What is paper, fellas, and why did I choose it as my topic today?
Paper is a dried, compressed mat of plant fibers—nothing more, nothing less. It’s a bit like clothing you can write on. Clothes are made by weaving together yarns such as cotton and wool spun from natural fibers. Paper is more like the fabric we call felt, made without the weaving stage by pressing together cellulose fibers extracted from plants and trees so they knit and fuse to form a strong, solid, but still very flexible mat.
Historical evidence indicates that the Chinese were the first society to develop a method to make pulp. Archaeologists indicate that the most ancient pieces of paper ever collected were from China from the 2nd century BCE.
My readings say that one of the people credited with the development of papermaking in China was Cai Lun, a eunuch in the court of the Han Dynasty. Although the process of making paper traces its roots to the Chinese, it was refined by Islamic societies who came up with machines to make vast amounts of paper. Today, China and the United States are the largest pulp and paper producers in the world.
How is paper made?
Most paper pulp is made from trees (mainly fast-growing, evergreen conifers), though it can also be made from bamboo, cotton, hemp, jute, and a wide range of other plant materials. Smooth papers used for magazines or packaging often have materials such as china clay added so they print with a more colorful, glossy finish.
Here’s the basic idea: you take a plant, bash it about to release the fibers, and mix it with water to get a soggy suspension of fibers called pulp (or stock). Then spread the pulp out on a wire mesh so the fibers knit and bond together, squeeze the water away, dry out your pulp, and what you’ve got is paper!
Paper is really easy to make by hand but people use so much of it that most is now made by giant machines. Whichever method is used, there are essentially two stages: getting the pulp ready and then forming it and drying it into finished sheets or rolls.
Recycled paper (green line) has now overtaken woodpulp (brown line) as the main source of raw materials. Even so, very large amounts of wood are still consumed to make paper. Based on on statistics from Key Statistics: European Pulp and Paper Industry 2018 and the Confederation of European Paper Industries (CEPI), June 2019, roughly 154 million cubic meters of wood are used by the European paper industry each year (28 percent hardwood and 72 percent softwood), but only about 40 million cubic meters of that (less than a third) finds its way into papermills as usable pulp.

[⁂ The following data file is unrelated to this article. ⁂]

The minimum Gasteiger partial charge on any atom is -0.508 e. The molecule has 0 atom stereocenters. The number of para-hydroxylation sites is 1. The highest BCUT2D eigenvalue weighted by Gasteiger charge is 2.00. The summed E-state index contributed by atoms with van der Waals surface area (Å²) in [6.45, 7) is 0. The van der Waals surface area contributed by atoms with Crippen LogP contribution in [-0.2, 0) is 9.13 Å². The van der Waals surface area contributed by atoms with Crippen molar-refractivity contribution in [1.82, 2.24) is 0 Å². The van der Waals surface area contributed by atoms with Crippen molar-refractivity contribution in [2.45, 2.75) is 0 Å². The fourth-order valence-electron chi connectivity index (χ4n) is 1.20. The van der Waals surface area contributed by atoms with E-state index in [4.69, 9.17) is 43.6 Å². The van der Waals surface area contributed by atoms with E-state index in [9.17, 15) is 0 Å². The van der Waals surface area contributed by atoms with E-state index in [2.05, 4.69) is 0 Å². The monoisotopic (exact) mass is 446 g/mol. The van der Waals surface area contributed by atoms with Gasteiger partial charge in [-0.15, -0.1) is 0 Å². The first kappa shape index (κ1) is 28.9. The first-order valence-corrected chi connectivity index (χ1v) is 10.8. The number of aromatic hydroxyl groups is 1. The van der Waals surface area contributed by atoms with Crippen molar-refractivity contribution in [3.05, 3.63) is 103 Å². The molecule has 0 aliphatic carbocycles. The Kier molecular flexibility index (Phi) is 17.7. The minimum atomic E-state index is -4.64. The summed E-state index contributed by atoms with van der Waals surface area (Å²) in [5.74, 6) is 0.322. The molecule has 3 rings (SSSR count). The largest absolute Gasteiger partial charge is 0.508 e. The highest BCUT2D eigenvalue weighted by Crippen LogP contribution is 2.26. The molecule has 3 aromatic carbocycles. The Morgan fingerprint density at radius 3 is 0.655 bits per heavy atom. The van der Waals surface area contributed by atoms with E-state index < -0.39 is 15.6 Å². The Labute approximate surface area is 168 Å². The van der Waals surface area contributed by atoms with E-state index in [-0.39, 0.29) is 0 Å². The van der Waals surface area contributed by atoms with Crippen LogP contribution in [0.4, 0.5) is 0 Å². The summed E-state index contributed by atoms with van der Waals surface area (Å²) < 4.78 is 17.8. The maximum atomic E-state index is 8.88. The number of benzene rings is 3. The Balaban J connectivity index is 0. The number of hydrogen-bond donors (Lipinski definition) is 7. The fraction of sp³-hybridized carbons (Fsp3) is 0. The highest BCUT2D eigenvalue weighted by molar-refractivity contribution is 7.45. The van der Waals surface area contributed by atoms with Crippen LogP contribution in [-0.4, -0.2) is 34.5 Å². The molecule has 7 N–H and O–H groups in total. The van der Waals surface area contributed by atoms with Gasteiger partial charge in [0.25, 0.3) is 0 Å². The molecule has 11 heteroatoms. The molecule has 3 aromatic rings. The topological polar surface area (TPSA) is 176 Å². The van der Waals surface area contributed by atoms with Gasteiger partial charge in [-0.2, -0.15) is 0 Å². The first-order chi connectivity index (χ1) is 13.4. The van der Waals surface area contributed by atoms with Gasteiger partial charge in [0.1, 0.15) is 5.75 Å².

Why do I write today about paper, fellas?
It’s because we are consuming it more than usual nowadays that it has become very alarming. Soon our mountains and hills will become barren.
Even our government officials admit we are using it more than we grow trees.
To give you an idea, Senator Ralph Recto, an economist, estimated that 93.6 billion pages of learning modules for millions of public school students will be needed just for one full academic year.
The Department of Education (DepEd) said about P40 billion is needed per school year to be able to print self-learning modules as education sector shifts to its new normal.
Education Undersecretary Annalyn Sevilla said assuming that the pandemic will continue, they will be needing P20 billion for the first two quarters of the upcoming school year, and P40 billion for its last two quarters and the first two quarters of school year 2021-2022.
Of the P605.74 billion budget of the DepEd, P15 billion was allotted for this purpose, with another P5 billion under unprogrammed funds.
DepEd Secretary Leonor Briones describes the modular type of learning as a non-sustainable and expensive mode of learning in this time of new normal. She said that aside from being non-sustainable, modular type of learning is also destructive to the environment, as bond papers are made from trees.
“This is also the most expensive way to transmit learning because we have 25 million learners. It is not sustainable. If we continue with this method of printed modules, then our forests might be gone, our trees as well, because these would be made into paper,” she said.
Aside from this, the secretary was also alarmed of the destructions made through natural calamities.
“Over a billion pesos ang na-destroy and if you replace all those materials, it will cost us again and we’ll have to cut more trees and then we will be inviting more floods, creating more deserts,” Briones said.
Although the country is now flooded with midrange smartphones, the big challenge when we shift from printed Self-Learning Materials (SLMs) to digital transfer of modules or online classes is the absence of strong online signal.
“We do not have signal here in the highlands, so when we have to download lesson materials or upload reports, we have to go to Candon City where there is signal,” says a teacher from the mountain town of Cervantes, Ilocos Sur.
Signal is so weak in the provinces, particularly in the non-poblacion areas, that teacher-learner communication is not feasible or even possible.
So, what scenarios can we form to make things right, fellas?
We need the vaccines to contain the virus so we can go back to F2F (Face-to-Face) learning as soon as possible. We need the F2F for a more quality education and values formation. We also need a strong internet signal for Google class or Zoom or other online platforms. In this case, we need a gadget and of course load for every learner. We need ample training for teachers in conducting and handling online classes.
We need a drastic change in the management of these network companies so they are more prone to serving the people and giving their money’s worth whenever they subscribe.
We need a lot of things, fellas.
In the meantime, we need to bear the burden of this pandemic.
What a price for a Third World country!